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When it comes to learning how to sing or learning music in general for that matter, there tends to be some confusion around the word ‘pitch’  and what pitch is in music.

In music and singing there are way too many words that are dropped in front of you for you to trip over and fall flat on your face. Metaphorically speaking of course. The ‘flat on the face’ part is giving up your studies. As I say in my singing courses, I can’t stress enough how important it is to understand the words of what you are studying and that you should always look up your words.

So let’s go ahead clear this one up.

We can’t talk about the word ‘pitch’ without talking about the word ‘frequency’.

The words ‘frequency’ and ‘pitch‘ are basically two words for the same thing as far as sound is concerned.  They both represent the concept of how high or how low a note is. The only difference really is that frequency is more literal in a scientific sense and ‘pitch’ is more descriptive.

A common misconception when studying ‘pitch’ is that it means how high the sound waves are, or how tall they are. Which would mean the definition of pitch being used is ‘how steep a slope is’, like the pitch of a roof. And that would be incorrect. 

As you know there are several definitions of pitch.  Like the playing field used in cricket is called a pitch.  The black stuff used to tar a road is also called pitch. Which is where the phrase ‘pitch black’ comes from.  But I digress.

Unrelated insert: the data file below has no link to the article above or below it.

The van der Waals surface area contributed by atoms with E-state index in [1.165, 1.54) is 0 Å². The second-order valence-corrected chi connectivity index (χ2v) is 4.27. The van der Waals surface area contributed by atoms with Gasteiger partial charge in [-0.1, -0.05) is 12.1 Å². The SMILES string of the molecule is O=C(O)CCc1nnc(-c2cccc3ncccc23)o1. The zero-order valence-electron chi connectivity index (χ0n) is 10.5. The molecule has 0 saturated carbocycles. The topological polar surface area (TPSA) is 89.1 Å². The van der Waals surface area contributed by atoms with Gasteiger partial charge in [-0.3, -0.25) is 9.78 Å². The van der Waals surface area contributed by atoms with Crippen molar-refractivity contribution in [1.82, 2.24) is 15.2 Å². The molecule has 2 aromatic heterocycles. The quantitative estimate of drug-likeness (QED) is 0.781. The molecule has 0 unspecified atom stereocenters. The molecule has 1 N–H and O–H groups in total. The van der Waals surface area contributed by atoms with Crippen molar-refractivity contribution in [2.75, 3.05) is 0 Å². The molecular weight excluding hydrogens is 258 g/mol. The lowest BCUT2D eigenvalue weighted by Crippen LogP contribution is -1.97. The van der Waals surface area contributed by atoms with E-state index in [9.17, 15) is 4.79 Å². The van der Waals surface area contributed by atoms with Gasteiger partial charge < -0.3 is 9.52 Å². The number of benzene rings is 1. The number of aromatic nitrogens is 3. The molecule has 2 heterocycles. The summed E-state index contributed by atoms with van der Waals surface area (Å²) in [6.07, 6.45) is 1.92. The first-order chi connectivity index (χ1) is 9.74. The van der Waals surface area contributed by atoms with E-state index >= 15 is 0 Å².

The definition we are using is the how high or how low the sound is of something.  And frequency is how many times something happens over time. The faster the frequency, the higher the note or pitch.  The slower the frequency the lower the note or pitch.

Therefore, high frequency = high pitch.  Low frequency = low pitch.

Take a look at this image.

Look at it as if the wave were moving from left to right through time.  NOT top to bottom, or how ‘tall’ the waves are.

The front of the wave that is the farthest to the right would be the first wave that hit the ear. And then count the front of each wave consecutively after that and you will get the amount of waves that occurred in one second.

It’s the amount of waves is one second that we are looking at.

In one second, the frequency of the sound waves of the high note is 16 waves.  The sound wave hits the ear 16 times in one second. That is the high notes frequency. 16 per second.

The frequency of the low note is 4.  There are 4 sound waves per second.  That is it’s frequency.  It is less frequent than the high note. It’s frequency is lower in number. 4 per second.  So, with sound, higher frequencies produced higher pitched notes.  Lower frequencies produce lower pitched notes.

Now, how TALL the wave is or isn’t would determine it’s VOLUME or how loud it is.  But that is a different subject.

Hope that clears things up.

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